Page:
Your Online Class as Your Work of Art

October 26, 2018


Are you an artist or a teacher? Can you be both? As a teacher wanting to thrive in the online medium,I think we have to first assume our role as creators—artists, designers, writers—even more than with on-site teaching. If you are creating an online course, it has life beyond the moment of delivery;hopefully, it will continue to inspire and change lives for years to come. An artist brings presence through their work. If the work comes from a fresh, inspired place, those gazing at the painting/listening to the piece/eating the extraordinary meal/ reading the written words, will come into their own present moment with an “ah-ha.” That’s what we are going for.

A core principle both to art and transformational teaching is presence. No matter how good or bad your content is, to be fully present with your students carries great power. In an on-site class, you begin, before even arriving to the physical classroom, by becoming present to yourself: perhaps through a few deep breaths, or meditation, or just lovingly looking over your class design—tuning into what you want to give to your students to bring out the best in them. Once the class begins, creating presence can start with a group meditation in which all get grounded in the moment and let go of what came before. It also shows up as eye contact with each student, listening not just to their spoken words, but their unspoken body language, “energy,” etc., and then feeding back what you hear them say. More than anything it is an intangible thing you embody.

But how do you create this presence in an online course? What practices and online tools can you engage to create and foster presence?

In a future blog I’ll write more about presence and attention, and how you can use cool online tools to help, but for today let’s put on our creator cape and further explore our artistic side. Natalie Goldberg, who wrote the classic Writing Down the Bones, is an artist and teacher who has, for decades, encouraged anyone who wishes to stake their claim as an artist. We do so by picking up pen or brush and just practicing. In a workshop I took with her years ago, she said, “Good writing is giving the reader your present moments.”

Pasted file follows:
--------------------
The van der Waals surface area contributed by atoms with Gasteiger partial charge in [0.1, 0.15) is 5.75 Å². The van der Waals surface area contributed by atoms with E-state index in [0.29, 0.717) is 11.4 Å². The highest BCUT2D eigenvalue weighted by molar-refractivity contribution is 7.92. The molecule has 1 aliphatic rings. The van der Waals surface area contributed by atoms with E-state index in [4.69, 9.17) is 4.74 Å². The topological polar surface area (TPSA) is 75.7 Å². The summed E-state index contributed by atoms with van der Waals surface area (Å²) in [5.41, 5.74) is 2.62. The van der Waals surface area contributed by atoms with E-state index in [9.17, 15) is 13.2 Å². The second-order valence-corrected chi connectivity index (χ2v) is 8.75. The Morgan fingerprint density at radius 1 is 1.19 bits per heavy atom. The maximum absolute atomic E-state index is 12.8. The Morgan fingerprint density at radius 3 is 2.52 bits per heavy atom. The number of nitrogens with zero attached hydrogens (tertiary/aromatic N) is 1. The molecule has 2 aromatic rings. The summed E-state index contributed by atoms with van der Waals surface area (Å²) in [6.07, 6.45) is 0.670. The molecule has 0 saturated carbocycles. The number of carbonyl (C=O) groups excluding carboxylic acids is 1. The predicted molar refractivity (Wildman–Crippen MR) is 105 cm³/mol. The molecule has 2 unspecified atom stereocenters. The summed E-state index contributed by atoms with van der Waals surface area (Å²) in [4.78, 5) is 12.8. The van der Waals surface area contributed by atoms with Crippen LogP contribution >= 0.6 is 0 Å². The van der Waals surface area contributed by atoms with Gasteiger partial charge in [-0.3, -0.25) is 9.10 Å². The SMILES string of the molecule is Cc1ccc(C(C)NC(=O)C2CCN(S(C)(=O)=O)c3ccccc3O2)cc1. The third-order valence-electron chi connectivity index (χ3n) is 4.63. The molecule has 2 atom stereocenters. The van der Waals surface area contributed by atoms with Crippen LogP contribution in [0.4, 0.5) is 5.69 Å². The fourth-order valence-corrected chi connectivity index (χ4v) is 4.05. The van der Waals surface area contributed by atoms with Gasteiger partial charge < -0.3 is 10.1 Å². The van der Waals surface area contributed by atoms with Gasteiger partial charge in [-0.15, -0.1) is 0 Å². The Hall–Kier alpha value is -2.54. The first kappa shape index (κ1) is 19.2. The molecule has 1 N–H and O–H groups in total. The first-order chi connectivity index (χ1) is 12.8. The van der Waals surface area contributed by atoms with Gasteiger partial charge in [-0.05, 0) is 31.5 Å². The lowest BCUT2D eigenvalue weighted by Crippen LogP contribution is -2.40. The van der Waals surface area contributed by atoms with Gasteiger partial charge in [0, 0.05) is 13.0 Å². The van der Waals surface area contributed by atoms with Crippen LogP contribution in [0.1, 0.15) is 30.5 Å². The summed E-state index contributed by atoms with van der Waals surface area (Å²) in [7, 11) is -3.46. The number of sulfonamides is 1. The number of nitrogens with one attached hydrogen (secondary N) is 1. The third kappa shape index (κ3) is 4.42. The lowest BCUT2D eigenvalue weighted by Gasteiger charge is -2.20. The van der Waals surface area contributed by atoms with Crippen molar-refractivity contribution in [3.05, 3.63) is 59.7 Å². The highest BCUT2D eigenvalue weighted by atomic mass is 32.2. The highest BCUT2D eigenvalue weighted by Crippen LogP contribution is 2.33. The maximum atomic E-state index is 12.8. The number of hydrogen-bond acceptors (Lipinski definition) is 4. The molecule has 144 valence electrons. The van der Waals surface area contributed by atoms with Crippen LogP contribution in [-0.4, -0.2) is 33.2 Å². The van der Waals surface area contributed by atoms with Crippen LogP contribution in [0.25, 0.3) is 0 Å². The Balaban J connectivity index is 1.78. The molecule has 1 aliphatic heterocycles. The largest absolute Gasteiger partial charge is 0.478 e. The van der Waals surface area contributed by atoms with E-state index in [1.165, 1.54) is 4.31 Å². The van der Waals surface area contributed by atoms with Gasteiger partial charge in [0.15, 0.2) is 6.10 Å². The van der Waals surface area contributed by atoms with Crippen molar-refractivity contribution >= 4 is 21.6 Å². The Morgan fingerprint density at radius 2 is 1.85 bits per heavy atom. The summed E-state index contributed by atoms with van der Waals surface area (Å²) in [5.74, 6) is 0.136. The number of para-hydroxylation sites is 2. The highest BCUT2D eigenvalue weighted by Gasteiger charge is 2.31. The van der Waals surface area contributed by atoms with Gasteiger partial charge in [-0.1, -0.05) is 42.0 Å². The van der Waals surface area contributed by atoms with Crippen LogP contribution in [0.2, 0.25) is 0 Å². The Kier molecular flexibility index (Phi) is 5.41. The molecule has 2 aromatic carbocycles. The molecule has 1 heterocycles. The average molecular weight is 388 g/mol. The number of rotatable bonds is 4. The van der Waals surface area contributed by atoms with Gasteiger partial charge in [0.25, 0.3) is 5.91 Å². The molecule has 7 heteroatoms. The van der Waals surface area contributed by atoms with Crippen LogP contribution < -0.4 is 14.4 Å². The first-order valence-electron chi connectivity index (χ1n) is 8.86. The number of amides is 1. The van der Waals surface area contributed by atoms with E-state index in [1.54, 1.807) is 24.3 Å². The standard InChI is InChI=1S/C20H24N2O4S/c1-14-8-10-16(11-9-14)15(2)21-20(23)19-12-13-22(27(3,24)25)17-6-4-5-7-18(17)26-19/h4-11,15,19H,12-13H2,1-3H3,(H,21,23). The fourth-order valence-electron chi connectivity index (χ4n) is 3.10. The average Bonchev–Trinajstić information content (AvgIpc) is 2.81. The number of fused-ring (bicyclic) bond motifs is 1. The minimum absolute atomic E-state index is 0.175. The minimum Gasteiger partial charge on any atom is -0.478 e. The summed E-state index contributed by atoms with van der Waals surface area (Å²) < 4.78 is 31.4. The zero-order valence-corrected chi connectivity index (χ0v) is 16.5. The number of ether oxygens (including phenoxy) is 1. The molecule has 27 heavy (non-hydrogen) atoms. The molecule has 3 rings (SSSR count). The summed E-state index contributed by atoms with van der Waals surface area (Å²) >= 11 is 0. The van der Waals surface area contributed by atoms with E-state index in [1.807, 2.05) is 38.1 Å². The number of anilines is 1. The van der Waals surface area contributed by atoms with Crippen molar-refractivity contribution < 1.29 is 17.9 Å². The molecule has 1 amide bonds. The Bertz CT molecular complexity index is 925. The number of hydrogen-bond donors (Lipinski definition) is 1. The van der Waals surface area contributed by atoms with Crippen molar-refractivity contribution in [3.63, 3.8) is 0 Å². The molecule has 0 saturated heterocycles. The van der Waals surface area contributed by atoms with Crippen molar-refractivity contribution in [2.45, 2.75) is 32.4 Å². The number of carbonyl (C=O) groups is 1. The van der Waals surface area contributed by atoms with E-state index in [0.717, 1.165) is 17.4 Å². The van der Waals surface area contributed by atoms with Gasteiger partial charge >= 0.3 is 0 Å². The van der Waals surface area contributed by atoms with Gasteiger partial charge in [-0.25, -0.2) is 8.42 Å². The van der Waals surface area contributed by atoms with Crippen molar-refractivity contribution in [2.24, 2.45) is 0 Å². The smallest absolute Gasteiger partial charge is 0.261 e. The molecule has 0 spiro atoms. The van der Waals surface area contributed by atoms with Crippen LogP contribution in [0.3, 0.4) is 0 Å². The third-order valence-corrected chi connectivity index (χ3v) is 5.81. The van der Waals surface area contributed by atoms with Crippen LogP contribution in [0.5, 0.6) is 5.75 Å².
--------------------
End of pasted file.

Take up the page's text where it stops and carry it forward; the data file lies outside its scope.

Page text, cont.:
If you are fearless in writing what is true, rather than merely trying to impress, some of your work will stop the reader’s breath for a moment, and when they exhale it will be an “ah” that resonates. It doesn’t have to be fancily worded or perfectly crafted—the honesty and your life experience behind the words will be enough to spark transformation.

First step; bring your presence to your online course like you do to all your best creations. Good writing gives you and others sparkling present moments. It helps you and others come alive. A well designed course does the same thing. 

“If you read a great poem aloud - for example, "To a Skylark" by Percy Bysshe Shelley - and read it the way he set it up and punctuated it, what you are doing is breathing his inspired breath at the moment he wrote that poem. That breath was so powerful it can still be awakened in us over 150 years later. Taking it on is very exhilarating. That is why it is good to remember: if you want to get high, don't drink whiskey; read Shakespeare, Tennyson, Keats, Neruda, Hopkins, Millay, Whitman, aloud and let your body sing.”

Natalie Goldberg

You might read the above quote and think, “I just want to give my online students a few helpful tips and skills. I’m not an artist—I don’t create anything that special.”  But you are. And you can! You can deliver your own present moments, in your own way.

To get started, you can go back to my June and July blog where I gave some timed writing exercises specific to course design. Below I’m putting the most basic rules of writing practice by Natalie Goldberg, but definitely check out her books Writing down the Bones and Wild Mind for further explanation and inspiration. 

Natalie’s five rules for timed writing practice

1.   Keep the hand moving

2.   Don’t cross out

3.   Don’t worry about spelling, punctuation, grammar.

4.   Lose control

5.   Don’t think. Don’t get logical.

6.   Go for the jugular.

For Natalie and for myself, a lot more surprise, honesty, and revelation happen when writing practice is done with pen and paper. With a computer the staccato pecking of typing can hamper the flow, but worse is the great temptation to edit along the way! I do recommend that you try writing practice both ways but, when doing writing practice with a computer, do turn off all internet access: there is nothing worse to choke the creative stream than getting text messages and other notifications while you are practicing!

Once you have done several timed 10-minute sessions of writing practice, you’ll have (along with lots of filler and repeated stuff—hey you have to keep that hand moving somehow!) some surprising gems of real value;honest moments of revelation that are a gift to you and all. These gems can then go into your course content and design.

I’ll end with a quote from another favorite writing teacher.

“I want to show you that millions of human beings, with education and without it, think and feel things that are worth saying and then can write them just beautifully, like great men and women and true poets.” - Brenda Ueland, If you Want to Write.

If you are reading this you have something beautiful to say and to share that is even greater than you currently may think. When you teach, you hook into that larger dimension from which all artists draw, you expand and learn new things, and the world is made better when you share it!

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